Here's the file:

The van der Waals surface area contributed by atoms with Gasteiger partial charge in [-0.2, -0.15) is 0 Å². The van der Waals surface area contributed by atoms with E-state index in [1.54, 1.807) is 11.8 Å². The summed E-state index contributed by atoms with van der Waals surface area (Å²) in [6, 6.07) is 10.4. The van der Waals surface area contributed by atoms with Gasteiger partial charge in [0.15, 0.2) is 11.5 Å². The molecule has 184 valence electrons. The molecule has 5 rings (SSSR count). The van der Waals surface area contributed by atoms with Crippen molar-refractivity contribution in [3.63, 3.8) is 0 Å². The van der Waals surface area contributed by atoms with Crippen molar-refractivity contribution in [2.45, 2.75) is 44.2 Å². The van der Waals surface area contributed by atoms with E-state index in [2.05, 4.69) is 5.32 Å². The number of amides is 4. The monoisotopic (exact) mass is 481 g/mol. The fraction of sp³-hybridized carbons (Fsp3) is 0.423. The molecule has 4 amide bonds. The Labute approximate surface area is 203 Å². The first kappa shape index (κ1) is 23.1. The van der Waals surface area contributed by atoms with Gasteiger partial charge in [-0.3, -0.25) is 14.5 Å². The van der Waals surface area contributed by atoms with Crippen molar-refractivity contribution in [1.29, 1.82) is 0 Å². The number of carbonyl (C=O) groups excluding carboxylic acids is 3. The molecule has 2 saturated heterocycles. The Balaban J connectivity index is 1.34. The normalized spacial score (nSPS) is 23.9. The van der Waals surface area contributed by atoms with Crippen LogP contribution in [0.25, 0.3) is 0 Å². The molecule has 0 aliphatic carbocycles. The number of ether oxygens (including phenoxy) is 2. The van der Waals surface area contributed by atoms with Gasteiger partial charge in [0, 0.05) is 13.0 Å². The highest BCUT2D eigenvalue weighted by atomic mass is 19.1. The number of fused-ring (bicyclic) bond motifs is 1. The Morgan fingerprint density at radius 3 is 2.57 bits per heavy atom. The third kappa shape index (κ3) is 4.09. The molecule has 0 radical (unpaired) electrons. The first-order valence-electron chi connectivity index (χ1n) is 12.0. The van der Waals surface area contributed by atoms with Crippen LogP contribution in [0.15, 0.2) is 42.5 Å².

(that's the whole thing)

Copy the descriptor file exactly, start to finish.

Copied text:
The van der Waals surface area contributed by atoms with Gasteiger partial charge in [-0.2, -0.15) is 0 Å². The van der Waals surface area contributed by atoms with E-state index in [1.54, 1.807) is 11.8 Å². The summed E-state index contributed by atoms with van der Waals surface area (Å²) in [6, 6.07) is 10.4. The van der Waals surface area contributed by atoms with Gasteiger partial charge in [0.15, 0.2) is 11.5 Å². The molecule has 184 valence electrons. The molecule has 5 rings (SSSR count). The van der Waals surface area contributed by atoms with Crippen molar-refractivity contribution in [3.63, 3.8) is 0 Å². The van der Waals surface area contributed by atoms with Crippen molar-refractivity contribution in [2.45, 2.75) is 44.2 Å². The van der Waals surface area contributed by atoms with E-state index in [2.05, 4.69) is 5.32 Å². The number of amides is 4. The monoisotopic (exact) mass is 481 g/mol. The fraction of sp³-hybridized carbons (Fsp3) is 0.423. The molecule has 4 amide bonds. The Labute approximate surface area is 203 Å². The first kappa shape index (κ1) is 23.1. The van der Waals surface area contributed by atoms with Gasteiger partial charge in [-0.3, -0.25) is 14.5 Å². The van der Waals surface area contributed by atoms with Crippen molar-refractivity contribution in [1.29, 1.82) is 0 Å². The number of carbonyl (C=O) groups excluding carboxylic acids is 3. The molecule has 2 saturated heterocycles. The Balaban J connectivity index is 1.34. The normalized spacial score (nSPS) is 23.9. The van der Waals surface area contributed by atoms with Crippen LogP contribution in [0.25, 0.3) is 0 Å². The molecule has 0 aliphatic carbocycles. The number of ether oxygens (including phenoxy) is 2. The van der Waals surface area contributed by atoms with Gasteiger partial charge in [0, 0.05) is 13.0 Å². The highest BCUT2D eigenvalue weighted by atomic mass is 19.1. The number of fused-ring (bicyclic) bond motifs is 1. The Morgan fingerprint density at radius 3 is 2.57 bits per heavy atom. The third kappa shape index (κ3) is 4.09. The molecule has 0 radical (unpaired) electrons. The first-order valence-electron chi connectivity index (χ1n) is 12.0. The van der Waals surface area contributed by atoms with Crippen LogP contribution in [0.15, 0.2) is 42.5 Å².